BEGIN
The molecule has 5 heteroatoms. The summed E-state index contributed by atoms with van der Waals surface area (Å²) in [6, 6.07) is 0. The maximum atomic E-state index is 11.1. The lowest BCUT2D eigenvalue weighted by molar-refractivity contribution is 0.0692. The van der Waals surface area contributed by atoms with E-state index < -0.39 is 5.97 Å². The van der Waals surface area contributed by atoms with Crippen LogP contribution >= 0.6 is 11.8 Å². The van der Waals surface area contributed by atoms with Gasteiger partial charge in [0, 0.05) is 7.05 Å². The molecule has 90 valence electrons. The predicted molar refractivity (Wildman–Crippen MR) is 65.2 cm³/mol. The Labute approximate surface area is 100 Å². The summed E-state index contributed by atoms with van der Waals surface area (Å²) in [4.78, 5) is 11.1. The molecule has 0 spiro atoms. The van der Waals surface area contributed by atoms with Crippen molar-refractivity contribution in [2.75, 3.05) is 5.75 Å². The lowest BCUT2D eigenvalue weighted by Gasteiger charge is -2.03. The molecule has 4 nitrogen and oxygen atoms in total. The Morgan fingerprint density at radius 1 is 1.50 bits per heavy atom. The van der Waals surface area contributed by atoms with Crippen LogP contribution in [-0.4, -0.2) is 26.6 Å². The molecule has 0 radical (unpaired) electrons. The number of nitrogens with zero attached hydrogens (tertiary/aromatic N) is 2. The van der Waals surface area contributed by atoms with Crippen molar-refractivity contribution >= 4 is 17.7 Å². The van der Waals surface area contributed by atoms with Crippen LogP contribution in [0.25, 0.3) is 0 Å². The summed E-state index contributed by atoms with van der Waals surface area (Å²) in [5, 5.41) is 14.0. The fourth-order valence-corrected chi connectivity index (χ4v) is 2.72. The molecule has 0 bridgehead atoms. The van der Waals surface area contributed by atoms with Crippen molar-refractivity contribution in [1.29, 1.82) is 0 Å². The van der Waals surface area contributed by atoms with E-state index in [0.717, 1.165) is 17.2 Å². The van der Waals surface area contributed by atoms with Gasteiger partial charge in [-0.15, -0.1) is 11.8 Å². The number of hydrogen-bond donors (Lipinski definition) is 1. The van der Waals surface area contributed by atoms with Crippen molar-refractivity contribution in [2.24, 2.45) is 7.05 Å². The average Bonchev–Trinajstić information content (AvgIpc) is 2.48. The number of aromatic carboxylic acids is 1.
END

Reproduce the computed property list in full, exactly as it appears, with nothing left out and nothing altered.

The molecule has 5 heteroatoms. The summed E-state index contributed by atoms with van der Waals surface area (Å²) in [6, 6.07) is 0. The maximum atomic E-state index is 11.1. The lowest BCUT2D eigenvalue weighted by molar-refractivity contribution is 0.0692. The van der Waals surface area contributed by atoms with E-state index < -0.39 is 5.97 Å². The van der Waals surface area contributed by atoms with Crippen LogP contribution >= 0.6 is 11.8 Å². The van der Waals surface area contributed by atoms with Gasteiger partial charge in [0, 0.05) is 7.05 Å². The molecule has 90 valence electrons. The predicted molar refractivity (Wildman–Crippen MR) is 65.2 cm³/mol. The Labute approximate surface area is 100 Å². The summed E-state index contributed by atoms with van der Waals surface area (Å²) in [4.78, 5) is 11.1. The molecule has 0 spiro atoms. The van der Waals surface area contributed by atoms with Crippen molar-refractivity contribution in [2.75, 3.05) is 5.75 Å². The lowest BCUT2D eigenvalue weighted by Gasteiger charge is -2.03. The molecule has 4 nitrogen and oxygen atoms in total. The Morgan fingerprint density at radius 1 is 1.50 bits per heavy atom. The van der Waals surface area contributed by atoms with Crippen LogP contribution in [-0.4, -0.2) is 26.6 Å². The molecule has 0 radical (unpaired) electrons. The number of nitrogens with zero attached hydrogens (tertiary/aromatic N) is 2. The van der Waals surface area contributed by atoms with Crippen molar-refractivity contribution >= 4 is 17.7 Å². The van der Waals surface area contributed by atoms with Crippen LogP contribution in [0.25, 0.3) is 0 Å². The summed E-state index contributed by atoms with van der Waals surface area (Å²) in [5, 5.41) is 14.0. The fourth-order valence-corrected chi connectivity index (χ4v) is 2.72. The molecule has 0 bridgehead atoms. The van der Waals surface area contributed by atoms with Crippen molar-refractivity contribution in [1.29, 1.82) is 0 Å². The van der Waals surface area contributed by atoms with E-state index in [0.717, 1.165) is 17.2 Å². The van der Waals surface area contributed by atoms with Gasteiger partial charge in [-0.15, -0.1) is 11.8 Å². The number of hydrogen-bond donors (Lipinski definition) is 1. The van der Waals surface area contributed by atoms with Crippen molar-refractivity contribution in [2.24, 2.45) is 7.05 Å². The average Bonchev–Trinajstić information content (AvgIpc) is 2.48. The number of aromatic carboxylic acids is 1.